Finding Your Path

Annabelle Corcoran

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This series is brought to you by United Dairy Industry of Michigan.

  • Fifth-year student-athlete
  • Women’s Swimming & Diving
  • Master of Science in Management (Cox School of Business)

Sometimes, the best life lessons come from the most unexpected places.

As a swimmer for most of my life, my busy schedule never allowed me the chance to take a service trip.

So, when I packed my bags for Costa Rica along with a few other student-athletes, I had no idea what to expect.

Our goal was to build a basketball court for the local children to play on, something that took us over a week to complete.

With no cell phones or other distractions, it was a time of bonding among my fellow athletes and the local families.

In that community, traditional gender roles were the norm — women stayed in the kitchen and raised a family.

As a result, the young local girls were blown away that we (the SMU women) were athletes and that we were part of a coed team building the court. 

When they saw us work so hard, it seemed to inspire them to gain greater confidence in themselves and their own abilities.

This experience influenced me to minor in Women and Gender Studies.

More importantly, it sparked my desire to help people in communities around Dallas and around the world.

Becoming a swimmer

Long before I discovered my interest in community service, swimming became my first love.

Growing up on Long Island, in New York, I was almost always surrounded by water. Like many parents, my mom was worried that I’d fall in the water and drown – so she signed me up for swimming lessons.

From day one, I just loved the water, the people, and the racing. I was hooked.

I tried other sports, namely lacrosse, but swimming was always where I felt the most passion. I won’t lie, part of the reason I love swimming is that I hate the feeling of sweating — obviously not a problem in the pool!

My love for swimming runs deep. Swimming is a lot about putting faith in yourself, training hard, and working on yourself. In many ways, swimming has shaped who I am and many of my life decisions.

I’m so fortunate that it led me to SMU.

My mom received a Masters from SMU, and she encouraged me to look at the school.

I knew she thought SMU was a good fit for me, but I needed to feel it in my heart first.

SMU was one of three schools I visited, and when I got on campus and met all the girls on the team, I knew it was the right place for me.

Five years later, my passion for SMU is just as strong as the first day I stepped on campus. And this year I am fortunate to be able to take advantage of the NCAA extra “COVID” year.

Blazing my trail

In order to inspire change at SMU, I quickly got involved with SAAC (Student-Athlete Advisory Committee) after I returned from Costa Rica.

One of my favorite experiences with SAAC was a community outreach program in Dallas.  Along with other athletes, I participated in a program called Move for Miles. We spent time playing with childhood cancer patients to help them forget about what was going on in their lives. In those moments, the kids were able to just be kids and have fun.  It was a rewarding experience for the kids and the athletes, and it reaffirmed my desire to help others in the community and to inspire my peers to become involved as well.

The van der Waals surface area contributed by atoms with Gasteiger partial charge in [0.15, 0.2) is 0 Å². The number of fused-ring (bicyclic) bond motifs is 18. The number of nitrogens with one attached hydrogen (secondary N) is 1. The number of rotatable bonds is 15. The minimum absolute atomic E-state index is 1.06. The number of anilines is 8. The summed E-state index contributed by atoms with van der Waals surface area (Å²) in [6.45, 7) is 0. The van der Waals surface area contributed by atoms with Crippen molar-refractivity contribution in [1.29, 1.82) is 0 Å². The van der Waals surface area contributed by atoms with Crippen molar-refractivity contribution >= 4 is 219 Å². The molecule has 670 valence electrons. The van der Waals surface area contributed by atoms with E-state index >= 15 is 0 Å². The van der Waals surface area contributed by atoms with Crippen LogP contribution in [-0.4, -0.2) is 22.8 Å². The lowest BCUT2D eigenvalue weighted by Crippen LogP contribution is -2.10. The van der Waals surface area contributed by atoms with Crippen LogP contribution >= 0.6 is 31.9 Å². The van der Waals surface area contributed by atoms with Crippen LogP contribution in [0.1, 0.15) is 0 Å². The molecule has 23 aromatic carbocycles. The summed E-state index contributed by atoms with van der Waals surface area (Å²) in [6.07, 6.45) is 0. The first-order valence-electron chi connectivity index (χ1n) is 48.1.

I joined SAAC as a general member in 2019 and later became an official representative for Women’s Swimming.  Last year, I worked side-by-side with my roommate, Elise Johnson, who was the 2021-2022 SAAC president.  She inspired me to run for president this year and use my skills and abilities to lead others and enact change. 

Now that I’m the president, there’s no more time for brainstorming–It’s time for action!

When I returned to SMU from the service trip, I knew I wanted to pick up a minor in women and gender studies. More importantly, that experience truly sparked my desire to help people in communities around Dallas and around the world. I hardly know where I’d be without it.

Bringing change

For me, there’s no better support system than a community.

One of my major goals is to make a bigger community for our athletes across sports. On a basic level, that would help individual athletes make friends and strengthen the athletic department as a whole.

It’s also important because mental health is something I’ve struggled with personally, and it can be tough for student-athletes.

Juggling a sport, school, and our personal lives can be stressful, but having a support system in place can help my fellow athletes overcome their challenges.

We need to make sure our resources are easily accessible to everyone.

Even though it’s a sensitive topic, outreach is very important for that and I look forward to working with our on-campus experts to achieve a more mentally-conscious campus.

Another key goal for me is to re-institute trips like the Costa Rica one because it impacted me so heavily.

Understandably, COVID held us back from keeping programs like that going on for the past few years.

But, the world never stands still, and neither do I. The importance of seeing another culture and growing human connections will never fade, so I still believe in the effectiveness of these programs.

Lastly, a long-term goal I have for myself is to increase overall water education and prevent drowning deaths. Outreach and education, even on a small scale, can go a long way to avoiding that.

As I look back on my college career, I’m proud of how much I’ve grown since stepping on campus as a freshman.

SMU, and that initial service trip, have definitely changed my life for the better.

In the time I have left on campus, I want to make sure all SMU athletes have the ability to have an eye-opening experience like the one I had.

If it could help me find my path, maybe it’ll help them find theirs, too.